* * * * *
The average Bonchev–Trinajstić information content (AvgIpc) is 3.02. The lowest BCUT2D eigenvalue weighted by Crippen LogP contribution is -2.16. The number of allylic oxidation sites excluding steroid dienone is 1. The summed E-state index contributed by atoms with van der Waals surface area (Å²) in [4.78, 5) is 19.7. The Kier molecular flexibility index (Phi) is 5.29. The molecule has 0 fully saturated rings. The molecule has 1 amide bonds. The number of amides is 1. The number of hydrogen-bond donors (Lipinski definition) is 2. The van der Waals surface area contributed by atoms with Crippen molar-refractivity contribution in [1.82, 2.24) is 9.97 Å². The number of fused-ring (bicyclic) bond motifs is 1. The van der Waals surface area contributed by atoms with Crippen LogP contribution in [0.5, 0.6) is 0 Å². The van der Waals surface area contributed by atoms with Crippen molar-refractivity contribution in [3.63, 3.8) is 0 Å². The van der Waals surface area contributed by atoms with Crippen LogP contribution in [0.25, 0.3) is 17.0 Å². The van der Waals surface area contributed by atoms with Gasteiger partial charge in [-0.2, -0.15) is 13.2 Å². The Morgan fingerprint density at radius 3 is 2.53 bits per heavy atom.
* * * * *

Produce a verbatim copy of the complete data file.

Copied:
The average Bonchev–Trinajstić information content (AvgIpc) is 3.02. The lowest BCUT2D eigenvalue weighted by Crippen LogP contribution is -2.16. The number of allylic oxidation sites excluding steroid dienone is 1. The summed E-state index contributed by atoms with van der Waals surface area (Å²) in [4.78, 5) is 19.7. The Kier molecular flexibility index (Phi) is 5.29. The molecule has 0 fully saturated rings. The molecule has 1 amide bonds. The number of amides is 1. The number of hydrogen-bond donors (Lipinski definition) is 2. The van der Waals surface area contributed by atoms with Crippen molar-refractivity contribution in [1.82, 2.24) is 9.97 Å². The number of fused-ring (bicyclic) bond motifs is 1. The van der Waals surface area contributed by atoms with Crippen LogP contribution in [0.5, 0.6) is 0 Å². The van der Waals surface area contributed by atoms with Crippen molar-refractivity contribution in [3.63, 3.8) is 0 Å². The van der Waals surface area contributed by atoms with Crippen LogP contribution in [0.25, 0.3) is 17.0 Å². The van der Waals surface area contributed by atoms with Gasteiger partial charge in [-0.2, -0.15) is 13.2 Å². The Morgan fingerprint density at radius 3 is 2.53 bits per heavy atom.